Fatal Death

Because I could not stop for Death —
He kindly stopped for me —
The Carriage held but just Ourselves —
And Immortality.

I like the poetry of Emily Dickinson, and not just because you can sing most of it to the tune of the Gilligan’s Island theme song. (Go ahead and try it with the lines above. I’ll wait.) She wrote fascinating things, and as someone with a taste for the macabre, I can appreciate her morbid death poetry more than most. (“Morbid Death Poetry” is a good band name.)

But I bring up Dickinson because that subject, death, has been on my mind recently. My church’s Bible study class is working our way through the gospel of John at the moment, and we hit Lazarus a few weeks back. While doing my preparatory study, I discovered something truly fascinating. The word in John 11:33 and 11:38 all English versions translate “deeply moved in spirit” . . . isn’t. It should say, “Jesus was livid.” Enraged. Furious. German translations seem to take that more literally, but English translations insist on an impassive Jesus who isn’t allowed to be human enough to get mad outside of the temple.

I believe it’s a grievous mistake in this particular instance. After all, just a few verses earlier in John 11, Jesus declares himself to be “the resurrection and the life” (v. 25). Three chapters later, he is “the way, the truth, and the life” (14:6), and five chapters earlier he is “the bread of life” (6:35). Repeatedly Jesus refers to himself as life itself. Here at Lazarus’ tomb, then, we see Life encountering Death. Life sees destruction, devastation, sorrow, pain. Life see the horrors of Death victorious, a world enslaved by its oldest enemy.

And Life. Is. Furious.

It was never supposed to be this way. Death was never intended to exist in our world. Mothers were never supposed to lose children. Sisters weren’t meant to mourn brothers. Sons weren’t born to bury fathers. But in this moment, Christ sees this playing out before his very eyes. He sees the Fall, feels anew the betrayal of our first parents, sees our continued rejection of eternal life as we prefer to wail at tombs, servants of Death who have refused Life time and time again.

And he is angry.

Angry any of this happened. Angry Death has won for thousands of years. Angry people will grieve and lament and die for thousands more.

And so, just this once, just for these beloved friends, with tears in his eyes, he thinks in his heart, “No. This will not do.”

It’s a clear call of command, raw divine authority infusing every syllable. “Lazarus! Come forth!”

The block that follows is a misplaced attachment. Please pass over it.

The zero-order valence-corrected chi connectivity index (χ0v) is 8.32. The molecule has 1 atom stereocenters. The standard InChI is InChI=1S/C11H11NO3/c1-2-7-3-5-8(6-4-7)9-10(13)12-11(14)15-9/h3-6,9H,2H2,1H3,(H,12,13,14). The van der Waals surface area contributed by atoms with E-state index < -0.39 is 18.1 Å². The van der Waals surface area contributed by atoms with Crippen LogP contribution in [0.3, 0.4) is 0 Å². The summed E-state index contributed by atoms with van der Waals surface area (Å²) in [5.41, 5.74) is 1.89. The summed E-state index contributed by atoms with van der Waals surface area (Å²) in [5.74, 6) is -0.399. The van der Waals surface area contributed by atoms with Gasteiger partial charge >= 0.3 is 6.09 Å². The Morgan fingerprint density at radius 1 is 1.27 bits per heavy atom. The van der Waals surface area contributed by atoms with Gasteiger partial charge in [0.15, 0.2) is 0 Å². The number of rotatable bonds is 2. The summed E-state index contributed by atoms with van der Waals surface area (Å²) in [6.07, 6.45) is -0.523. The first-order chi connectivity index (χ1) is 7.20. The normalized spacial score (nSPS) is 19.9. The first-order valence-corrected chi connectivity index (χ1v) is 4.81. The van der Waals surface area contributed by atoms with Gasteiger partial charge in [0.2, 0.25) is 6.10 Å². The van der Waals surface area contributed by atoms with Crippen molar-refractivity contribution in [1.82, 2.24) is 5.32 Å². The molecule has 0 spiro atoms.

Lazarus comes forth.

And Death loses the day after all.

It’s a victory repeated as Christ raises others, just as the Prophets had. And it’s a victory which will be completed on the cross and in an empty tomb, the power of Life on display, a God “born that Man no more may die.”

Jesus at the tomb of Lazarus is engaged in no less a divine showdown than Elijah at Mount Carmel as he takes on the prophets of Baal. It is a display of power, it is a show of righteousness, it is anger and truth and heaven on earth.

But it’s also a dramatic reminder of a deeper biblical truth: “The last enemy to be destroyed is death” (1 Cor 15:26). Death will one day die, cast into a lake of fire (Rev 20:14). Death is the enemy of Life; Christianity affords it no other place in the cosmos. It is never good, never a friend, never sweet release, never the will of God. It is a price to be paid, a blood debt owed for sin — the necessary consequence of a planetary rebellion.

I’m not entirely sure we see it that way, though. No one who has sat by the bed of a loved one struggling to survive has ever prayed the gasping and pain never ceases. If we’re honest with ourselves, most of us will admit we’ve begged God for people to die — not out of hate, but out of love. It’s why we turn off the machines in the end: we love them. We don’t want them to continue suffering in a body which feels nothing but agony. We want them to have rest, and death is sometimes the only escape. We love them enough to want that for them, because we all eventually stop being afraid they will die and start being afraid they won’t. It’s not cold, cruel, or callous. It’s mercy. Respect. Love.

But is it? Again, Scripture is clear: death is evil, an enemy to be destroyed. How can it ever be a welcome friend? I think we’ve always struggled with this, really. It’s why we converted the angel of death, slaughterer of the firstborn, to a guy in white in Touched by an Angel. Death, to Christians, stopped being the Grim Reaper and became a blessed escort into the afterlife, a mere psychopomp. Honestly, I feel it’s a natural progression of perception. The question remains, however: is it accurate? Are we correct to make the shift? It’s a question which keep recurring in our modern world as things like physician-assisted suicide and right to die laws become more and more commonplace. Do we force people to endure torment because death is an enemy? Do we let them kill themselves and pronounce God’s blessing upon the act? The world is asking these questions. Christians must answer them. Offhand, I’d say we’ll all devise different answers, too. It’s a complex issue, and there’s a lot at stake.

Death is a curse — the Curse. It is also a sometime blessing. How do you feel? How do we think about death? How does it matter for how we live our daily lives?

Memento mori.


Empty Chairs at Empty Tables

Next week will be American Thanksgiving (I refuse to call it “Turkey Day” on principle). It will be a day of food, of family and friends, a day in which we, those who have been incomparably blessed by a magnificent and glorious God, simply say “Thank you.” It is a day in which we become living eucharists, and we would do well to remember the Great Thanksgiving and the whole of salvation history as we tuck in to our overflowing plates.

But this year, things will be different for countless families. They will, for the very first time, observe the holiday without a family member. A parent has died in the last year, a sibling disowned his or her family, a spouse did the unthinkable and the other was forced to end the marriage in a bitter divorce. Chairs across the country will be empty, and those who remain will remember the ones who once sat across the table.

They never really leave us, do they? Grandparents and parents in particular live on in their families. We share traits with those who have gone on, little quirks that always remind us they’re not truly gone. My sister buys raisin bran so she can pick out the raisins and have frosted bran flakes (like our grandfather did). I have a fondness for chocolate-covered cherries (like our grandmother). A cousin has her mother’s eyes, a father carves the turkey with the same knife his father used, and on and on and on. It’s those little moments of recollection which give us a twinge of memory, a faint smile, and the hope of one day sitting around the table with them in the age to come.